London: Squatter’s Digest: That’s a wrap

Welcome to the second, and final edition of Squatters Digest (for 2018). You made it, faithful readers.

In a shock headline, squatting in the UK continues. Evictions still take place every month, but due to the huge number of empty properties in the country, people are still finding ways to self-house. These properties sit vacant while people struggle with rents, and with capitalism. Sometimes people die, and still these buildings remain empty. As the temperatures look to drop below zero in the next couple of days, and I sit here with a horrible cold, I am reminded that it is coming up 6 years since the death of Daniel Gauntlett, a man who froze to death outside a building in Kent, too afraid to enter for fear of being prosecuted for the crime of squatting in a residential building, the infamous Section 144 LASPO law brought in back in 2012 that so many people with an interest in squatting will know all too well. [Read More]

London: Squatters digest- low tide. Next comes the flood

Welcome to the Squatter’s Digest, a new column for Freedom News, highlighting the ongoings of the squat scene in London and beyond, along with providing opinions on the politics of said goings-on. Quality and coherence are not guaranteed.

The 29th of October saw 150 high-court bailiffs and police descend upon the Tidemill Community Garden in Deptford, London, at 6am, pulling people from their tents, dragging them out of tree-houses, and laying waste to the entire occupation. Occupiers climbed the trees and refused to vacate, while outside fights broke out between the supporters and bailiffs (County Enforcement, well-known to squatters, see Corporate Watch’s latest article on them), who of course were protected by members of the Metropolitan Police force. At some point in the afternoon the last squatter was removed from the trees and the garden was all but lost. But this didn’t stop the people outside from trying for one last push to regain entry to the site. Rushing for the fences, people were thrown to the ground and detained by bailiffs and police, but also linked arms and refused to allow their fellow protestors to be taken to the arrest vans, defiant to the last. [Read More]

Uk: Squatters Handbook, fourteenth edition

sqhanbkviralmarketing1The Squatters Handbook  (ISBN 0 – 9507769 – 7-1) has been published by the Advisory Service for Squatters in London since 1976. It is now in its fourteenth edition and provides over a hundred pages of detailed legal and practical information about squatting and homelessness in England and Wales. Be aware that the law is different in Scotland and Northern Ireland and that the info in the handbook won’t apply there.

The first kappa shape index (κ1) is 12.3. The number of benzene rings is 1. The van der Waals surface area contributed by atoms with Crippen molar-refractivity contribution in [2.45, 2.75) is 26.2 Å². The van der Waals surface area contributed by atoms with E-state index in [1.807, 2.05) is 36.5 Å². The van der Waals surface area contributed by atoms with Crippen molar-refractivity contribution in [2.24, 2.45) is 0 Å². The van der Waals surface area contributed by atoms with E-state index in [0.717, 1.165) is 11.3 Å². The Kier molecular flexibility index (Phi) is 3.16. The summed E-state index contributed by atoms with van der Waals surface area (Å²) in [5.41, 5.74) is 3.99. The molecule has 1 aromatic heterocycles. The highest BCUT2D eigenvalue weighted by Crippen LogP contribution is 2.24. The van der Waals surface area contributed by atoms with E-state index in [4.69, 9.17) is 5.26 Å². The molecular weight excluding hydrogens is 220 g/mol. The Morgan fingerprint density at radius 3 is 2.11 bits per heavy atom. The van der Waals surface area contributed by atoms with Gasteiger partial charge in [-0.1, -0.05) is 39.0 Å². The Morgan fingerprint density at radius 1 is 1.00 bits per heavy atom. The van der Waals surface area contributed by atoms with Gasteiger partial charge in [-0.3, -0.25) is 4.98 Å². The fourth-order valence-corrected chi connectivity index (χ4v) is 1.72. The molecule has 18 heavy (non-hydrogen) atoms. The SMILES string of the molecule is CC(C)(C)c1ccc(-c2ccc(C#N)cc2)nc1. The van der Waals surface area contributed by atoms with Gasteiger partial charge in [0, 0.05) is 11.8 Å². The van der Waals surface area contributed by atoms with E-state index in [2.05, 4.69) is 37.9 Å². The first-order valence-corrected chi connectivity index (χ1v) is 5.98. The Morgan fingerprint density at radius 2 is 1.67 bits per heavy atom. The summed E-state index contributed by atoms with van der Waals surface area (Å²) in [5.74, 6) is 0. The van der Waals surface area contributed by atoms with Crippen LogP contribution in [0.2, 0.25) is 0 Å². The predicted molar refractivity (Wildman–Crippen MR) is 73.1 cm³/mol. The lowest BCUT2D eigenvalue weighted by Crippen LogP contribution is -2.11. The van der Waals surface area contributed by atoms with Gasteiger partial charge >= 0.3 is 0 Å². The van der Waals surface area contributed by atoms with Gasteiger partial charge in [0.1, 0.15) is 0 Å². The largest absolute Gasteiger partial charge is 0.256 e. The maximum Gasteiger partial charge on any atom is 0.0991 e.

We put out the 14th edition of the handbook in October, 2016. More content, easier to read, plus glossary and index and more up to date.

It costs only £2, or £3.50 with postage. Arrangements for squat groups and bookshops.

If you’re in London, come into the office to pick them up. Otherwise, write, phone, or email for your copy. Send us your name and address along with a cheque for £3.50 written out to ASS, or seven 50p stamps (or equivalent), and we’ll get one in the post straight away. We don’t take credit cards. If you urgently need one, call or email us with your details and we’ll send one out along with an invoice. If you live outside of the UK, you can order them from AK press. Contact us for bulk rates if you need a load of them. [Read More]

London: Camelot HQ squatted

201609_London_Camelot_HQ_squattedA few days ago the former Camelot Europe HQ, in Westland Park London N1 was squatted in protest against guardian companies’ anti-social profiteering from empty properties and homelessness.

For those who don’t know, Camelot are the original “guardian” company, invented to counter the squatting movement in Holland by moving in people who act as security by living there. Guardians pay rent but have less protection than ordinary tenants, at least according to the wording of their contracts. Other guardian companies also exist, such as our least-favourite Dot Dot Dot ……

A couple of articles have appeared in the Guardian but with certain problems. Both of them seem to agree with Camelot that what the people acting as security guards by living in their properties are is merely licencees, when most legal advice shows that they clearly have tenancies. When challenged on this point most guardian companies back down and come to a deal, rather than allow the issue to go to court. [Read More]